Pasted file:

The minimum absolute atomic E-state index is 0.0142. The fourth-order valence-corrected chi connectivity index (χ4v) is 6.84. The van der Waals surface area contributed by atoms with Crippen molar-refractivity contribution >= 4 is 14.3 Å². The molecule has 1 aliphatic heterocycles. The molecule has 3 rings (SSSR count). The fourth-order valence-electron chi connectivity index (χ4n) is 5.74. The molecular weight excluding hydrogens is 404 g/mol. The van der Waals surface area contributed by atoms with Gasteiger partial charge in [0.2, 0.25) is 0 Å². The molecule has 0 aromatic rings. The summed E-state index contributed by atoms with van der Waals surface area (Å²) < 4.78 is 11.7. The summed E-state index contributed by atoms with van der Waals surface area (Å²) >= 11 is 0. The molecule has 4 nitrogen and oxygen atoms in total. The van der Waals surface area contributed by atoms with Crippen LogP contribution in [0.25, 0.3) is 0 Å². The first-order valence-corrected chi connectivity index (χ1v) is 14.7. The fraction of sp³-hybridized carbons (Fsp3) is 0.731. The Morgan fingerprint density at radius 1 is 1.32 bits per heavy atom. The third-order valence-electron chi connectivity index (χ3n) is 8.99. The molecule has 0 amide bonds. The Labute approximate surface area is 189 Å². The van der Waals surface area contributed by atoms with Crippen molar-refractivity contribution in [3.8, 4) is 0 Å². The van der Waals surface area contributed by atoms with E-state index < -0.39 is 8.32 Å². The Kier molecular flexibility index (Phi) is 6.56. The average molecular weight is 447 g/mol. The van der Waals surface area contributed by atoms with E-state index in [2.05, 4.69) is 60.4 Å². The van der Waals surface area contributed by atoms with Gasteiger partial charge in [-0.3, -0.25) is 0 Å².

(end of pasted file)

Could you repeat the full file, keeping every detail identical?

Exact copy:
The minimum absolute atomic E-state index is 0.0142. The fourth-order valence-corrected chi connectivity index (χ4v) is 6.84. The van der Waals surface area contributed by atoms with Crippen molar-refractivity contribution >= 4 is 14.3 Å². The molecule has 1 aliphatic heterocycles. The molecule has 3 rings (SSSR count). The fourth-order valence-electron chi connectivity index (χ4n) is 5.74. The molecular weight excluding hydrogens is 404 g/mol. The van der Waals surface area contributed by atoms with Gasteiger partial charge in [0.2, 0.25) is 0 Å². The molecule has 0 aromatic rings. The summed E-state index contributed by atoms with van der Waals surface area (Å²) < 4.78 is 11.7. The summed E-state index contributed by atoms with van der Waals surface area (Å²) >= 11 is 0. The molecule has 4 nitrogen and oxygen atoms in total. The van der Waals surface area contributed by atoms with Crippen LogP contribution in [0.25, 0.3) is 0 Å². The first-order valence-corrected chi connectivity index (χ1v) is 14.7. The fraction of sp³-hybridized carbons (Fsp3) is 0.731. The Morgan fingerprint density at radius 1 is 1.32 bits per heavy atom. The third-order valence-electron chi connectivity index (χ3n) is 8.99. The molecule has 0 amide bonds. The Labute approximate surface area is 189 Å². The van der Waals surface area contributed by atoms with Crippen molar-refractivity contribution in [3.8, 4) is 0 Å². The van der Waals surface area contributed by atoms with E-state index < -0.39 is 8.32 Å². The Kier molecular flexibility index (Phi) is 6.56. The average molecular weight is 447 g/mol. The van der Waals surface area contributed by atoms with E-state index in [2.05, 4.69) is 60.4 Å². The van der Waals surface area contributed by atoms with Gasteiger partial charge in [-0.3, -0.25) is 0 Å².